Located in the basement of the LIT Open Innovation Center and funded by the Austrian Federal Ministry of Science, Education & Research (BMBWF), the JKU and the state of Upper Austria, the new cleanroom has been designed for manufacturing scientific samples for fundamental research as well as producing prototypes to be shared with different institutes and departments (physics, chemistry, mechatronics, computer science), and with external collaboration partners and users.
Areas of application include quantum technologies, particularly new semiconductor-based light sources to secure data transfer via quantum key distribution, silicon-based photonics with potential applications in data transfer (data-centers), sensor technology, wearable electronics (e.g. for medical applications), ultra-light photovoltaics, etc.
The cleanroom environment drastically reduces the number of airborne particles and is vital to creating devices in the micrometer and nanometer range.
The semiconductor physics division currently operates three molecular beam epitaxy machines (MBE) located in the institute's basement. These are:
I. Group-IV MBE:
Riber SIVA-45 solid source MBE system. The machine is dedicated to the growth of Group-IV hetero- and nanostructures. Si and Ge are deposited using electron beam evaporators, C, Sb, B, and Sn using effusion cells.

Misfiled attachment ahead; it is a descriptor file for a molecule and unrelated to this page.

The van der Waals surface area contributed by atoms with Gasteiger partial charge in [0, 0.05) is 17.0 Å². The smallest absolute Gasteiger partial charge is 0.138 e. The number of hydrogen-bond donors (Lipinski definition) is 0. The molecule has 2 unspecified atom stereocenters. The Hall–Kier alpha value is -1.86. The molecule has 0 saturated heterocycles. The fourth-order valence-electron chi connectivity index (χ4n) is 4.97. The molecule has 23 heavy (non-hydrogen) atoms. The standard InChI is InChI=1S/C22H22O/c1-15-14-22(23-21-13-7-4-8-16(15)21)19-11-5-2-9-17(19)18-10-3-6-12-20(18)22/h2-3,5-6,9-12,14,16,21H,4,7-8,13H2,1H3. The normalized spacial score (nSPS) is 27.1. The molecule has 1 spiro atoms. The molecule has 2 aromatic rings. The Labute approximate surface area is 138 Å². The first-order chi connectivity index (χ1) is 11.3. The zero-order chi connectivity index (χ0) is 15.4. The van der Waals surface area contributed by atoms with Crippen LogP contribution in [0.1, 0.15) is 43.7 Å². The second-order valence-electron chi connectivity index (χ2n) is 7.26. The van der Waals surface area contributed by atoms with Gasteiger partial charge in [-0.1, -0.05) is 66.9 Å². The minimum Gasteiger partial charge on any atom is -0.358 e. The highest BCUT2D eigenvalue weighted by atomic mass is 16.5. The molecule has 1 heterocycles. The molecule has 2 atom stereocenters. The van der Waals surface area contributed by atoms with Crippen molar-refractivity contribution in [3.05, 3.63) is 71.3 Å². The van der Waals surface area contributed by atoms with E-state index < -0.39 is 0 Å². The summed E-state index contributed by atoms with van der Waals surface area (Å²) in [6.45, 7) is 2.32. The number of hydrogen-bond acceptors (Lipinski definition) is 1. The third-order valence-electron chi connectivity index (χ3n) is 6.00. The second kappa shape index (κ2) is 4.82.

II. Group-III-V MBE:
MBE components Octoplus The machine is fully dedicated to the growth of (Al, Ga, In)As heterostructures for quantum science and technology. It includes two effusion cells for Ga, two for Al, one for In, a cracker cell for As and doping cells (C and Si).
III. IV-V-VI MBE:
The Varian GEN-II MBE system is equipped with effusion cells for PbTe, SnTe, Te, Bi2Te3, Mn, Eu, Sr, CdTe, PbSe, Se, and Tl2Te3 for fabrication of topological insulator and multiferroic thin films and heterostructures on various 2" substrates including BaF2, InP, GaAs, CdTe, KCl, SrF2, Si and Ge in (111) and (100) orientation. In addition, infrared device structures such as VCESLs and self-assembled quantum dots have been grown in this system.
This center consists of two optical setups which are being used for microphotoluminescence spectroscopy and quantum optics, as well as devices for the meaurement of thermal conductivity of thin layers.